6. Continue to kick and open the throttle until the engine kicks over.

It may take several attempts to get the coordination just right, and the kicker’s kicking leg is sure to get tired and sore very quickly. But in a pinch, this can save you from an expensive tow. Of course, you’ll want to drive the Vespa immediately to a place where either you or a Vespa service person can diagnose the cause of the electric starter failure.

Please leave a comment if this has helped you, or if you have further insight to offer. I’d love to update these instructions as warranted!

Filed under: Maintenance, Tips and Tricks36 Comments »


Dead Battery?

By lem at 11:25 pm on September 27, 2006 | 6 Comments

I’ve noticed for the past few weeks that the electric starter on my Vespa LX 150 has been a little sluggish. I had to hold the button longer to get the engine to kick over properly. While I didn’t consider this to be normal behavior, I wasn’t sure if it was something worth making the drive out to the Vespa service center for.

And then tonight, my girlfriend and I were downtown picking up dinner at Lindy’s with a plan of taking it home to eat. When I went to start the Vespa, I noticed the headlight was considerably dimmer, and the starter was barely cranking. Immediately I recognized the problem: a nearly dead battery.

My girlfriend is an AAA member, and after waiting for over two hours for them to show up we decided to try kick starting the Vespa. When I first bought it, I read the instruction manual cover to cover (well, at least the English portions) and the only part about kick starting said something about why it was a bad idea. But I figured getting stranded downtown DC at 11 PM on a weeknight couldn’t be much of a better option. After several attempts, we figured out how to get the kick start to work properly and we were off.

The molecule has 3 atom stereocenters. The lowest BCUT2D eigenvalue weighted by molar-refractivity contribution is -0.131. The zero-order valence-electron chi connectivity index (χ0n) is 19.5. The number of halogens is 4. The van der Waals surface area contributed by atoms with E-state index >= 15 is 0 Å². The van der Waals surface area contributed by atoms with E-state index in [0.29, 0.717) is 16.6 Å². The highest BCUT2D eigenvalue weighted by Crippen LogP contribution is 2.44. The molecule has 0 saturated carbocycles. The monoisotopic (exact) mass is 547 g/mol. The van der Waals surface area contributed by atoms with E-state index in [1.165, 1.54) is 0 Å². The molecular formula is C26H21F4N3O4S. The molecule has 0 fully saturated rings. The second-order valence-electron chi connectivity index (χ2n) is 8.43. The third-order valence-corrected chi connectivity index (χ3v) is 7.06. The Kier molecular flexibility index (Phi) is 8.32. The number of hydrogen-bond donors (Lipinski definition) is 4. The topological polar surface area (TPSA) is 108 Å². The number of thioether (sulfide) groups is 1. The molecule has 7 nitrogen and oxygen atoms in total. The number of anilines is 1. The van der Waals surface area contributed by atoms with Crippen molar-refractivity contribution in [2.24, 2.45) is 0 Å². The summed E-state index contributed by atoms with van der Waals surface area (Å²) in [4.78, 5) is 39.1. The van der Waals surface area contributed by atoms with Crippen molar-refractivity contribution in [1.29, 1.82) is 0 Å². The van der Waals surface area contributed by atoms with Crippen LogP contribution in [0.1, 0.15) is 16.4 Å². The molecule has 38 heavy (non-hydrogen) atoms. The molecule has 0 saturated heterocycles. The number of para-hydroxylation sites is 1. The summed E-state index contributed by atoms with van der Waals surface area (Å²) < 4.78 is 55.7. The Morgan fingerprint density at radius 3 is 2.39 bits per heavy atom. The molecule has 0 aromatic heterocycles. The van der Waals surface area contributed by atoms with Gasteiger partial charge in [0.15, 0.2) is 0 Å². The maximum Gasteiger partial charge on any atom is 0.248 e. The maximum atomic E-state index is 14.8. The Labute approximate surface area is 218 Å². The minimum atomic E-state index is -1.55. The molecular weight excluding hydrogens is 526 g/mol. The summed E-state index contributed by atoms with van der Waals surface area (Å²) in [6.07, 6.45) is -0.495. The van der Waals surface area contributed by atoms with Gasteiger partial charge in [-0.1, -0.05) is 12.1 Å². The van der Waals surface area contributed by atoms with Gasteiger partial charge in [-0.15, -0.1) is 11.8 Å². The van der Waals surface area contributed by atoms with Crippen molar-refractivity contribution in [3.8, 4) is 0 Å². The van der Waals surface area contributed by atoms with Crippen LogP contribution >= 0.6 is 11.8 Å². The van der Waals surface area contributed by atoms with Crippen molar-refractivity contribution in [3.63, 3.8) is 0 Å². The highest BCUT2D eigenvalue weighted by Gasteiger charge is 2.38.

I know that like cars, motorcycle batteries charge themselves while the engine is running. We drove around for a while and parked back at home. My hope is there will be enough charge to get the Vespa started in the morning. We’ll see how it goes in a few hours!

Filed under: Maintenance6 Comments »


1000 Miles!

By lem at 5:10 pm on May 29, 2006 | 2 Comments

Today somewhere in the middle of the Key Bridge (connecting Washington, DC with Arlington, VA over the Potomac River) my Vespa hit 1000 miles. It may not sound too impressive, but that’s a lot of city miles! Given that I bought the Vespa in January (four months ago), that’s about nine miles travelled per day. Each of those miles have definitely been a joy!

Filed under: Travels2 Comments »


Trip to Glen Echo

By lem at 5:02 pm on | No comments

Recently Erin and I went out to Glen Echo, MD (near Bethesda, MD) to have brunch and walk around. Glen Echo Park started out as a Trolley Park in the early part of the 20th century, located at the end of Washington, DC’s #20 trolley line. In recent years the National Park Service has done considerable work in repairing and modernizing Glen Echo Park. If they added some public transit, I have no doubt it could return to its former glory as an escape for the urbanites of DC.

The parking lot looked pretty full on the Sunday morning we visited, so I just chained up my Vespa to the nearest fence and walked around stress-free! To view the whole set of pictures from the trip, please check out my Flickr set.

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First Maintenance

By lem at 2:11 pm on April 20, 2006 | No comments

Earlier this week I crossed the 625-mile mark on my odometer, and promptly called to the local Vespa dealership to make an appointment for the first servicing.

As Vespa enthusiasts themselves, the guys at the shop were interesting to chat with about everything from inspections to DC speeding cameras. I was happy to learn that my Vespa is in tip-top shape, and with fresh oil is good until 2000 miles.

Going into today’s servicing, I tried to do some research on the internet about how much services cost, what they do, and how long it takes. My complete service lasted 45 minutes and included a thorough checkup and oil change. The total cost was $143.15 including tax on the new oil filter. This must be a flat-rate charge, because I was actually charged for 1.4 hours of work (at $70/hr). The total of the oil filter and oil made up the rest, making that part of it comparable to an oil change on a car at a place like Jiffy Lube. Next time I go in I will be more mindful of the time, and perhaps raise the issue.

It’s a gorgeous day outside today, at about 80 now with a projected high of 83. The ride to and from the Service Center was very enjoyable, and I’m planning on getting out for a bit this afternoon too.